Several limitations were present in the pilot that could lead to inaccurate predictions or assumptions. There was no control group for comparison to determine if perceptions were similar between those using smartphones for communication and those using traditional methods of contact. Validated tools were not used for semistructured interviews or smartphone surveys. The challenge of teenagers not possessing their own smartphone required adaptations that were not anticipated. Some teenagers were provided smartphones, which may affect their level of engagement in using the smartphone. Moreover, they may perceive a greater obligation to use the application and respond to the RN care coordinator. In addition, because of time spent trying to secure smartphones for patient use, the length of the pilot needed to be extended from the initial plan of 2 months to participation from 3 to 6 months. Teenagers with their own smartphones were enrolled first and were using the application almost twice as long as teenagers later provided with smartphones.

The short duration of the pilot also posed a limitation in predicting any relationship between application use and patient asthma control outcomes. Asthma is a disease with severity that often waxes and wanes related to many factors. A comparison of level of asthma control in a single patient from one month to the next cannot be attributed to application use because too many uncontrolled variables are present. Factors such as the teenager’s medication compliance, environmental exposure to triggers, such as pollen counts and humidity levels, and respiratory illness patterns can affect asthma control data from month to month and year to year.

Back to Top | Article Outline

LESSONS LEARNED

This pilot reinforced the strong need for nursing to become involved in the development and utilization of technology to ensure that emerging technologies are used to enhance patient care, not to replace nursing care. The nurse-patient relationship is an important mechanism to guide the patient toward achieving health. Leveraging this and integrating it into a function of the technology could be an important step in maximizing technology’s usefulness in achieving improved patient health. Unfortunately, without nursing’s voice to advocate for the nurse-patient relationship during technology’s development, there is a risk of losing this opportunity.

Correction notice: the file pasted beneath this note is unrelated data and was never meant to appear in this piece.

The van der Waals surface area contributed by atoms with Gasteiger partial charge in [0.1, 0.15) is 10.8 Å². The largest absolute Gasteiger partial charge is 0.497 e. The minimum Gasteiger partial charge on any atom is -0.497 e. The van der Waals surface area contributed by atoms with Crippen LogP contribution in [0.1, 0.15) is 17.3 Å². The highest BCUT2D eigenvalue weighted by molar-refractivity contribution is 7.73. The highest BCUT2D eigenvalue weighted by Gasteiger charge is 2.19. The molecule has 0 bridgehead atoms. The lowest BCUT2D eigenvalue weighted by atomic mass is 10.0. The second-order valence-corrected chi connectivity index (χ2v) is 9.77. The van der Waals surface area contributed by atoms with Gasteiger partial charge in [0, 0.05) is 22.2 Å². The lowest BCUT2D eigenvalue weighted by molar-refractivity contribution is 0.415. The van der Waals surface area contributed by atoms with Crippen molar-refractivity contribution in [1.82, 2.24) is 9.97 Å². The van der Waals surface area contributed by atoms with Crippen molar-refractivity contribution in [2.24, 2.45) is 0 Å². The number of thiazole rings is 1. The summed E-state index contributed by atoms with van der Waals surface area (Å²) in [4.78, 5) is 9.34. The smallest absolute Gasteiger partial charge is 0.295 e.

Emerging technologies need to be adopted and integrated into practice. Two barriers of adoption noted by the RN care coordinators during the pilot were integrating the use of the technology into their current workflow as well as having to use a separate Web site for the smartphone application that does not communicate with the electronic medical record (EMR). In current practice, each patient contact is considered an episode of care; information is collected and responded to in a single day and is documented in a separate clinical note. Using the smartphone texting capability, communication between the teenager RN care coordinator could be a series of messages spanning several days yet be one conversation. Documenting a single text message in a clinical note removed the context of the ongoing conversation and did not allow for a view of the entire communication. Conversely, if EMR documentation did not occur until the RN care coordinator felt that the text conversation was complete, other healthcare providers who might interact with the teenager mid-episode would be unaware of the ongoing communication. A documentation workflow supporting ongoing communication needs to be developed to integrate the technology into practice.

The second barrier noted by the RN care coordinator is the use of two separate electronic systems, the dashboard system for the smartphone application and the EMR, which resulted in decreased efficiency. For example, with each teenager enrolled, the individualized asthma action plan needed to be recopied from the EMR into the application dashboard, and each time medication treatment changed, the RN care coordinator needed to update the plan in both the EMR and the dashboard. In addition, each time the teenager submitted a new asthma symptom control assessment, the form’s data needed to be copied from the dashboard to the EMR flow sheet. Consideration should be given during development for communication and transfer of data from smartphone applications directly into existing clinical documentation programs. A more complete integration of the application into existing EMR technology would result in greater efficiency of the RN care coordinator by decreasing redundant documentation workload.